Bad Marketing... Good Company: Should You Shoot The Messenger Or The Message?

By Andrew J. Birol, President, Birol Growth Consulting, Inc.

The signs are clear: Your sales force is confused, your CFO is anxious, customer service problems are mounting and manufacturing is angry. All fingers point blame at your marketing department.

But is it their fault? After all, the department whose job it is to make sense out of confusion and spend money without proof makes a great company piñata. Yet, when you start asking some basic questions about how your marketing department is doing, their answers wear on your nerves.

If you are like most business owners, you've probably grown tired of hearing complaints about too small a budget, too high expectations, too slow an economy, too aggressive competitors or a high cost of products. All companies face similar challenges and use the marketing departments to overcome them. So why is it that your company seems to have bad marketing?

Unless you happen to be a marketing expert, it's hard to tell the difference between good and bad marketing. Most likely, your marketing problem has two causes: either a poor plan or a poor leader. Either is deadly to your business. Here is how you can tell which is the culprit and what is the solution.

Lay Out Expectations For Your Marketing Investment

Any company's marketing plan has three basic goals:

  1. Clarify and convey your company's best and highest use so it meets the needs of a specific target market.

  2. Become your organization's blueprint for pricing, product development, promotion, packaging, distribution and targeting decisions and activities.

  3. Give your executive committee (including the marketing executive) a framework for making decisions and allocating resources.

The role and responsibility of your marketing executive is to execute the plan. His job is also three-pronged:

  1. Interpret the needs of your firm's marketplace. Create a practical marketing plan and sell it through your executive committee for the rest of your company to complete.
  2. Implement approved programs and tactics through inside and outside resources.
  3. Resolve threats to completing the marketing plan.

How And Why Efforts Break Down

No plan is foolproof, but you know when you have the wrong marketing plan in place when:
  • Your organization is not focused on leveraging its best and highest use.
  • The company cannot profitably find, keep and grow customers.
  • And your last three marketing executives have failed in their jobs.

You know you have the wrong marketing executive in place when after two years:
  • He or she still doesn't understand your business or implement your vision.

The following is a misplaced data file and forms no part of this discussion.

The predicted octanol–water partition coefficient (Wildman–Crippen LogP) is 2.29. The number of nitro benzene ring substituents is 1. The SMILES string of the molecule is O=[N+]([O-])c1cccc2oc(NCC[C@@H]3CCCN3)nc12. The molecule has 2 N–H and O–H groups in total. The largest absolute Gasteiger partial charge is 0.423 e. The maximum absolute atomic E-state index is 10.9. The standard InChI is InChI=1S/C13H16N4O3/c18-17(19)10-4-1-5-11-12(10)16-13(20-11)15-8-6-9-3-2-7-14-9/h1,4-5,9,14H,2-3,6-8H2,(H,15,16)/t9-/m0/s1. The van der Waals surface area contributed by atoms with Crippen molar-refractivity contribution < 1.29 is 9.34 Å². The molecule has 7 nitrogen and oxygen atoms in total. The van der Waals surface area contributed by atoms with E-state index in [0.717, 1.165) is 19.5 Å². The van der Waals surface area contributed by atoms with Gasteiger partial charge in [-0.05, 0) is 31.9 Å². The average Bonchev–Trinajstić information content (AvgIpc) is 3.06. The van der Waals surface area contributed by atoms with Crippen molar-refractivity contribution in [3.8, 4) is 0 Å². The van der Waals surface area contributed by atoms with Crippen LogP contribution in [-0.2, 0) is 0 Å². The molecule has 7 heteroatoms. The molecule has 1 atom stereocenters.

• Cannot adapt their skills and experience to meet the challenges of your business.
  • And he or she has not efficiently used staff, budgets and time to generate reasonable results.

Fixing The Marketing Problem

Once you determine whether the problem is your plan or executive, the next step is to act.
  • If it is your marketing plan, then with your executive committee and other experts audit and refocus your firm's best and highest use, the target market it serves and the customer needs your company meets.
  • Also, retool the marketing strategy so that your company is better able to find, keep and grow customers in your business.
  • Finally, take a close look at how your company is organized and resourced so profitable products and services are sold to your customers.

If the problem is your marketing executive, then replace him or her with someone who has executed a marketing plan like the good one you already have or need. Also consider an individual who understands your marketplace, distribution, products and technology and can better fit into your existing organization and its way of doing things.

Keeping Marketing Fixed

Good marketing programs and executives are a lot like fine Chardonnay wine. Both seem pretty good right at the start but are best after two to four years. After that, they don't improve and usually grow stale. Even if your marketing executive and plan seem on the ball, your firm's changing capabilities, customers and competition usually call for new approaches to pricing, promotion, packaging, distribution and targeting.

The bottom line is that if you sense that your marketing is out of touch, ask your company and your customers. They will tell you. And, if the answers are not comforting, then decide if it is your plan or your executive. And fix the right problem.


Articles by Birol Growth Consulting are © copyrighted and all rights are reserved. However, articles may be reprinted with prior written consent if attribution is included as follows:

© Copyrighted by Andrew J. Birol, President of Birol Growth Consulting, who helps owners grow their businesses by growing their Best and Highest Use ®. Andy can be reached at (412) 973-2080 , by email at, or on the web at

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